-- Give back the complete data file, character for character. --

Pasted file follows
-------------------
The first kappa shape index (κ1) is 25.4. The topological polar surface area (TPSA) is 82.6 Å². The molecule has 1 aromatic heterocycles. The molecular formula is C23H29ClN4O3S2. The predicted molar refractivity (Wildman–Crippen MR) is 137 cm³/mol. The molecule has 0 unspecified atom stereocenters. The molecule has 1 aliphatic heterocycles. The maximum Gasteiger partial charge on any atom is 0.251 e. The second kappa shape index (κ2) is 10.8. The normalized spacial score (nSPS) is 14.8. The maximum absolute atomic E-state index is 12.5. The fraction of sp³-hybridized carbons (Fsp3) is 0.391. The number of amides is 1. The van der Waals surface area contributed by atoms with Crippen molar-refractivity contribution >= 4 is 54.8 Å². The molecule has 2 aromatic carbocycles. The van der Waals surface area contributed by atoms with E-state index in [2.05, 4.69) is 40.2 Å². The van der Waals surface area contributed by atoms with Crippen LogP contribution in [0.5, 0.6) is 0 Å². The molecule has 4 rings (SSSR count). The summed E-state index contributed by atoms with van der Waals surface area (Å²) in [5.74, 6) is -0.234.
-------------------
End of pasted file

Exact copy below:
The first kappa shape index (κ1) is 25.4. The topological polar surface area (TPSA) is 82.6 Å². The molecule has 1 aromatic heterocycles. The molecular formula is C23H29ClN4O3S2. The predicted molar refractivity (Wildman–Crippen MR) is 137 cm³/mol. The molecule has 0 unspecified atom stereocenters. The molecule has 1 aliphatic heterocycles. The maximum Gasteiger partial charge on any atom is 0.251 e. The second kappa shape index (κ2) is 10.8. The normalized spacial score (nSPS) is 14.8. The maximum absolute atomic E-state index is 12.5. The fraction of sp³-hybridized carbons (Fsp3) is 0.391. The number of amides is 1. The van der Waals surface area contributed by atoms with Crippen molar-refractivity contribution >= 4 is 54.8 Å². The molecule has 2 aromatic carbocycles. The van der Waals surface area contributed by atoms with E-state index in [2.05, 4.69) is 40.2 Å². The van der Waals surface area contributed by atoms with Crippen LogP contribution in [0.5, 0.6) is 0 Å². The molecule has 4 rings (SSSR count). The summed E-state index contributed by atoms with van der Waals surface area (Å²) in [5.74, 6) is -0.234.